2. Pair your foods with high quality protein. Adding protein to a meal provides a necessary balance to keep the sugars from getting too high.  An example of an unbalanced meal that many think is a healthy choice is a bowl of oatmeal or how about a baked potato.  These cause higher sugar rises and are often eaten alone compounding the problem.  If you eat a food that has a higher glycemic index then balance them with protein and eat smaller portion sizes.
  3. Study after study shows that exercise decreases insulin resistance.  You don’t have to hit the gym.  Just get moving!  Even 10 minutes a day can make a huge difference.
  4. Take high quality supplements that help your body become more sensitive to your own insulin. You always hear about cinnamon and chromium lowering blood sugar but honestly, I have never seen much of an improvement with these.  My favorite is berberine with my go to product being CM Core from Orthomolecular.  If I am working with insulin resistance this product can have amazing results.  A sustained release Alpha Lipoic acid can also really help (AlaMax CR by Xymogen).  There are several really good combination products and meal replacement shakes, too.  If you are above the A1C 5.9 range then I usually recommend you get some type of supplement on board to help your turn the corner in the right direction while you are working on your lifestyle.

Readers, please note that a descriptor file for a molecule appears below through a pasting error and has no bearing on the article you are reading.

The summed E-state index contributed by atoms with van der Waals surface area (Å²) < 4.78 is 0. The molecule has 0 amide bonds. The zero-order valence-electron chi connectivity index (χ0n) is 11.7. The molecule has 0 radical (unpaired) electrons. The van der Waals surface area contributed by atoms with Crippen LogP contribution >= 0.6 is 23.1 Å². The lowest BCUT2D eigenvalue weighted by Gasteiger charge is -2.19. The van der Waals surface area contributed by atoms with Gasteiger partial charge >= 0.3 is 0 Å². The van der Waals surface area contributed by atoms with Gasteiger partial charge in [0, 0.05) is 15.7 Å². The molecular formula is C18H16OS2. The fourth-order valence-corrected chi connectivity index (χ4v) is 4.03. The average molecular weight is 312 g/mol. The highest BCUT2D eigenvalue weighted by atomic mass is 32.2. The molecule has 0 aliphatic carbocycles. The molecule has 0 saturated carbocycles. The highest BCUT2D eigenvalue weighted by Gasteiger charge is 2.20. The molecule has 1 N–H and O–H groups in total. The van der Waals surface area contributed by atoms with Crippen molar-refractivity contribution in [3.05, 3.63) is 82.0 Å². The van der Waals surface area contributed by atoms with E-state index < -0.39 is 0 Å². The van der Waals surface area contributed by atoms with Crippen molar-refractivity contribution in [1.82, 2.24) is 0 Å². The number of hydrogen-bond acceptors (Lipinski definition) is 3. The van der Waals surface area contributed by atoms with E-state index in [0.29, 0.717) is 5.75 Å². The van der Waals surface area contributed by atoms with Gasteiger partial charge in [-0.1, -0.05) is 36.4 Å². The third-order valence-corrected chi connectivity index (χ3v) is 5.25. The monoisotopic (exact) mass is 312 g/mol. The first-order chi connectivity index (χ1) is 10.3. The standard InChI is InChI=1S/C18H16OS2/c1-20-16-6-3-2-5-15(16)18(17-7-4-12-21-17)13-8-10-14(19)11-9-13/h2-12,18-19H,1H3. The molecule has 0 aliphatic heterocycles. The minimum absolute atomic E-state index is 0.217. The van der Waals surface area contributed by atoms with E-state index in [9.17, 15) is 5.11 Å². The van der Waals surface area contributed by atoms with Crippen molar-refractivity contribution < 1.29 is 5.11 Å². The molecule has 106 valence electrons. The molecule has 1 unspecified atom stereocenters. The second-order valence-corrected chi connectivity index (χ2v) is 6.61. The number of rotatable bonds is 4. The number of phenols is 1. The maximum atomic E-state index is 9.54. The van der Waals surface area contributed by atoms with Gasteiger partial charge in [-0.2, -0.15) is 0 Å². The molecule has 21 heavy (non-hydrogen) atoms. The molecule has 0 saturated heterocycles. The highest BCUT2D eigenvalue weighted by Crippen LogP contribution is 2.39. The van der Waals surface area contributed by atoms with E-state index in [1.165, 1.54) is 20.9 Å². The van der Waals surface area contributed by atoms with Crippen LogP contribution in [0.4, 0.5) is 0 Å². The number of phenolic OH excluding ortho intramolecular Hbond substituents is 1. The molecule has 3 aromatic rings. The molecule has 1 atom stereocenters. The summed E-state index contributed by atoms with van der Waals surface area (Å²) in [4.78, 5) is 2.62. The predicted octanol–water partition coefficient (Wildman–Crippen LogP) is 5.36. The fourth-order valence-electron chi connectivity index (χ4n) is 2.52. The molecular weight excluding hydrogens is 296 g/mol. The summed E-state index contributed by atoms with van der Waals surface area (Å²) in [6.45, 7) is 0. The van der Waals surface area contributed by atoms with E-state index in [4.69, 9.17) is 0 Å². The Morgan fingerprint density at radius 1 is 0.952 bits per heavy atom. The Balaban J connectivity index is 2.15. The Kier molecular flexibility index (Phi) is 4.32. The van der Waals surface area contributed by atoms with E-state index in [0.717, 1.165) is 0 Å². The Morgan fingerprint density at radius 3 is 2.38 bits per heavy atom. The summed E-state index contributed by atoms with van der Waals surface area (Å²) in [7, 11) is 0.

5. Take medication if you need it. If you have high blood sugars it can make it very difficult to lose weight which in turn keeps your blood sugars high so it can be a viscous cycle.  I don’t mess around with high blood sugars and sometimes you just have to take what I call a “bigger dog” approach and use medication to stop this cycle.  I actually like Metformin and will use it in pre-diabetes just for this purpose. If your A1C is 6.5 or higher then you need diabetes medication.  Get your sugars down, change you lifestyle.   As always, we are working on the lifestyle changes along with the medication.  When you lose the weight and change your lifestyle then it’s time to start weaning down off of the medication.
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So, next time you go to your primary care physician insist on the Hemoglobin A1C test.  They might balk at it and be aware that your insurance doesn’t really like covering this test until you already have diabetes (especially Medicare).  Always ask for the exact number so you can do your own interpretation of what they are calling normal because unless it is below that 5.7 mark it is not optimal!  Be proactive and take control over the situation and avoid the consequences of high blood sugar problems.


To your health,